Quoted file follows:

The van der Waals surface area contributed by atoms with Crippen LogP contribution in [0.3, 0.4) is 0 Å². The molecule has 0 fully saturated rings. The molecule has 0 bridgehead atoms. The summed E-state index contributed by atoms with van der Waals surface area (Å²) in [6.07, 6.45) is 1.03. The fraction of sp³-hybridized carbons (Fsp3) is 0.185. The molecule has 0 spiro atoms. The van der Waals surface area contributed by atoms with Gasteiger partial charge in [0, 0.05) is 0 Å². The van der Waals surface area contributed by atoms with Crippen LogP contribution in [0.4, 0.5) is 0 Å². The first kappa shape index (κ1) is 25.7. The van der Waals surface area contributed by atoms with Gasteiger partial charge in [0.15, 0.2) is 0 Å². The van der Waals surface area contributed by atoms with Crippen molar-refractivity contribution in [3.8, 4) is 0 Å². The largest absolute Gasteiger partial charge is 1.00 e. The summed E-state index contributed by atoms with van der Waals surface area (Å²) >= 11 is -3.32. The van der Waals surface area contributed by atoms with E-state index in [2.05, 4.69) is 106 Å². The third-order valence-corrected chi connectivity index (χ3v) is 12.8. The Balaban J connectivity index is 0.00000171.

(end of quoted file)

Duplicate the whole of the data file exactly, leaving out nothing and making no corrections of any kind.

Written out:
The van der Waals surface area contributed by atoms with Crippen LogP contribution in [0.3, 0.4) is 0 Å². The molecule has 0 fully saturated rings. The molecule has 0 bridgehead atoms. The summed E-state index contributed by atoms with van der Waals surface area (Å²) in [6.07, 6.45) is 1.03. The fraction of sp³-hybridized carbons (Fsp3) is 0.185. The molecule has 0 spiro atoms. The van der Waals surface area contributed by atoms with Gasteiger partial charge in [0, 0.05) is 0 Å². The van der Waals surface area contributed by atoms with Crippen LogP contribution in [0.4, 0.5) is 0 Å². The first kappa shape index (κ1) is 25.7. The van der Waals surface area contributed by atoms with Gasteiger partial charge in [0.15, 0.2) is 0 Å². The van der Waals surface area contributed by atoms with Crippen molar-refractivity contribution in [3.8, 4) is 0 Å². The largest absolute Gasteiger partial charge is 1.00 e. The summed E-state index contributed by atoms with van der Waals surface area (Å²) >= 11 is -3.32. The van der Waals surface area contributed by atoms with E-state index in [2.05, 4.69) is 106 Å². The third-order valence-corrected chi connectivity index (χ3v) is 12.8. The Balaban J connectivity index is 0.00000171.